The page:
Hi. A fascinating write up of an amazing trip. I am hoping to visit Kyrgyzstan next year and found your article very useful. How did you research the route from your trip – did you use maps or are there other resources available with possible routes? Also what sort of mileage were you doing per day – I ‘d like to get an idea of what is feasible given a likely fairly limited timeframe.

  • http://www.bikepacking.com/ BIKEPACKING.com (Logan)

    Here’s our guide to route planning: http://www.bikepacking.com/plan/route-planning-guide/ … that’s a good place to start; particularly satellite imagery and various mapping layers.

  • Joe Cruz

    Hi Charles, thanks for your nice words. I can say a bit about my procedure for creating this route.

    First I put together in one place (like in a single google doc) links to web resources including blog entries, youtube videos, and info from tour guides. These came from multiple search terms including biking, trekking, horseback riding and motorcycling. Looking through these gave me a sense of the terrain in various parts of the country and offered a strong sense of how much ground I thought we could cover in a day. (In the end we aimed for around 45 miles/73k per day.)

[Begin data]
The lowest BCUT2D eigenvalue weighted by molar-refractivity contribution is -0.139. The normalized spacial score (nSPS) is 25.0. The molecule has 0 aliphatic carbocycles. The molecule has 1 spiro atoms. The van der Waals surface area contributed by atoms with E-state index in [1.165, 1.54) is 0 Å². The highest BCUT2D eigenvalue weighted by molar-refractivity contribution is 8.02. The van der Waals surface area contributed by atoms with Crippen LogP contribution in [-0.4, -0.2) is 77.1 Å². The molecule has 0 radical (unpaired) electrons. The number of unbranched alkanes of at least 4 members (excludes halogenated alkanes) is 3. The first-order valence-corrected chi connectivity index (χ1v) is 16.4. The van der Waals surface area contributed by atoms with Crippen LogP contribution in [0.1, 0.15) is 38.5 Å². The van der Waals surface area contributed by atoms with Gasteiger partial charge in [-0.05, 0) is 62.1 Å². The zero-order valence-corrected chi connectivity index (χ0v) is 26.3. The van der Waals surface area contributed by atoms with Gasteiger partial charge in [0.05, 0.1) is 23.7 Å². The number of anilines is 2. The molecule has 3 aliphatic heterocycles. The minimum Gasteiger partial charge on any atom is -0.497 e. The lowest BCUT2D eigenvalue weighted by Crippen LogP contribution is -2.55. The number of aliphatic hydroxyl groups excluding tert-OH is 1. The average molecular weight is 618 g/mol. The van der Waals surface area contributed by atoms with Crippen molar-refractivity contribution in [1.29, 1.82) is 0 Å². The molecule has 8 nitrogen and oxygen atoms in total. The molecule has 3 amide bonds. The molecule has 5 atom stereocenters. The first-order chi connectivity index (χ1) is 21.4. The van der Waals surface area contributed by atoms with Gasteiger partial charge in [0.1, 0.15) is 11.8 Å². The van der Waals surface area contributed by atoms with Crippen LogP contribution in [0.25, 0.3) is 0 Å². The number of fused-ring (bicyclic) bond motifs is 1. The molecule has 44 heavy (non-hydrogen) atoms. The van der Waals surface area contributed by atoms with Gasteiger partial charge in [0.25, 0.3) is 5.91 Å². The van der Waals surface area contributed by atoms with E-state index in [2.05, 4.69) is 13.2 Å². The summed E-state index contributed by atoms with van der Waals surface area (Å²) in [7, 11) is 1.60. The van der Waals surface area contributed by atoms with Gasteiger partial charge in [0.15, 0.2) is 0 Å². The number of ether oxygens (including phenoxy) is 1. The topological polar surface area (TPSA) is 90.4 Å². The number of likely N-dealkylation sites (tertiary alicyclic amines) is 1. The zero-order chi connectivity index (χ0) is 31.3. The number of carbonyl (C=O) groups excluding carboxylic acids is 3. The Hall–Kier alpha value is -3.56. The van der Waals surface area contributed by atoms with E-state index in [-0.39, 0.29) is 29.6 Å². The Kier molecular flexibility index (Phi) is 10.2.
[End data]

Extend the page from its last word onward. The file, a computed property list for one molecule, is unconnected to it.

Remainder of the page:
Secondly, I put my hands on a paper map—I ordered the GIZI one—just to get a big picture and to have something material to place markers on and in general to visualize a route without getting disoriented in the micro details. By then I knew that we wanted to visit the more rugged eastern part of the country near Karakol. The paper map had a lot of tracks that we ended up taking marked on it, so I could sketch out a plan under the assumption that the route would be Karakol to Bishkek (ultimately we didn’t start in Karakol because the road from there to Kyzyl-Suu where we’d start ascending into the mountains didn’t seem that interesting). At this point I was simply literally making pencil marks on the map.